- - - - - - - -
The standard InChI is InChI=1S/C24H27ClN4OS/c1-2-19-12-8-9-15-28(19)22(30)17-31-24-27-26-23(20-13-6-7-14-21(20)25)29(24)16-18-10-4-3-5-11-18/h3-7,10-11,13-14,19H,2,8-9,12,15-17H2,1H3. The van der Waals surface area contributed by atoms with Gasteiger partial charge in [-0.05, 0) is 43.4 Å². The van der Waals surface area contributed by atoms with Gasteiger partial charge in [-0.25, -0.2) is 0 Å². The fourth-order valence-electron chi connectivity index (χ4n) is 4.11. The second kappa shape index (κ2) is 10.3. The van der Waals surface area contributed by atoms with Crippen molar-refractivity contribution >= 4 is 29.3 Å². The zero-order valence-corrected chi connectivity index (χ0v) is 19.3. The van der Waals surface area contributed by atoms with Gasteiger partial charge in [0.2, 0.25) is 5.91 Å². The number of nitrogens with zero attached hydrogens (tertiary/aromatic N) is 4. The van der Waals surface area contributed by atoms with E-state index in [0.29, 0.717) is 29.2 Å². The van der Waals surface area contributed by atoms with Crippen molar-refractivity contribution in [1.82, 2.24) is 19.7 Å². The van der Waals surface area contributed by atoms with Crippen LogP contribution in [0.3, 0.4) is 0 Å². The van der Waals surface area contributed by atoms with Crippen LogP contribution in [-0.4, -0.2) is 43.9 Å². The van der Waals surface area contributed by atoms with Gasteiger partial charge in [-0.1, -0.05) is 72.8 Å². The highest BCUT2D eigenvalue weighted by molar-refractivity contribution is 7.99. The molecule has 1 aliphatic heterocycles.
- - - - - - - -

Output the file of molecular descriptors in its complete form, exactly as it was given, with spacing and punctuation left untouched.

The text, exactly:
The standard InChI is InChI=1S/C24H27ClN4OS/c1-2-19-12-8-9-15-28(19)22(30)17-31-24-27-26-23(20-13-6-7-14-21(20)25)29(24)16-18-10-4-3-5-11-18/h3-7,10-11,13-14,19H,2,8-9,12,15-17H2,1H3. The van der Waals surface area contributed by atoms with Gasteiger partial charge in [-0.05, 0) is 43.4 Å². The van der Waals surface area contributed by atoms with Gasteiger partial charge in [-0.25, -0.2) is 0 Å². The fourth-order valence-electron chi connectivity index (χ4n) is 4.11. The second kappa shape index (κ2) is 10.3. The van der Waals surface area contributed by atoms with Crippen molar-refractivity contribution >= 4 is 29.3 Å². The zero-order valence-corrected chi connectivity index (χ0v) is 19.3. The van der Waals surface area contributed by atoms with Gasteiger partial charge in [0.2, 0.25) is 5.91 Å². The number of nitrogens with zero attached hydrogens (tertiary/aromatic N) is 4. The van der Waals surface area contributed by atoms with E-state index in [0.29, 0.717) is 29.2 Å². The van der Waals surface area contributed by atoms with Crippen molar-refractivity contribution in [1.82, 2.24) is 19.7 Å². The van der Waals surface area contributed by atoms with Crippen LogP contribution in [0.3, 0.4) is 0 Å². The van der Waals surface area contributed by atoms with Crippen LogP contribution in [-0.4, -0.2) is 43.9 Å². The van der Waals surface area contributed by atoms with Gasteiger partial charge in [-0.1, -0.05) is 72.8 Å². The highest BCUT2D eigenvalue weighted by molar-refractivity contribution is 7.99. The molecule has 1 aliphatic heterocycles.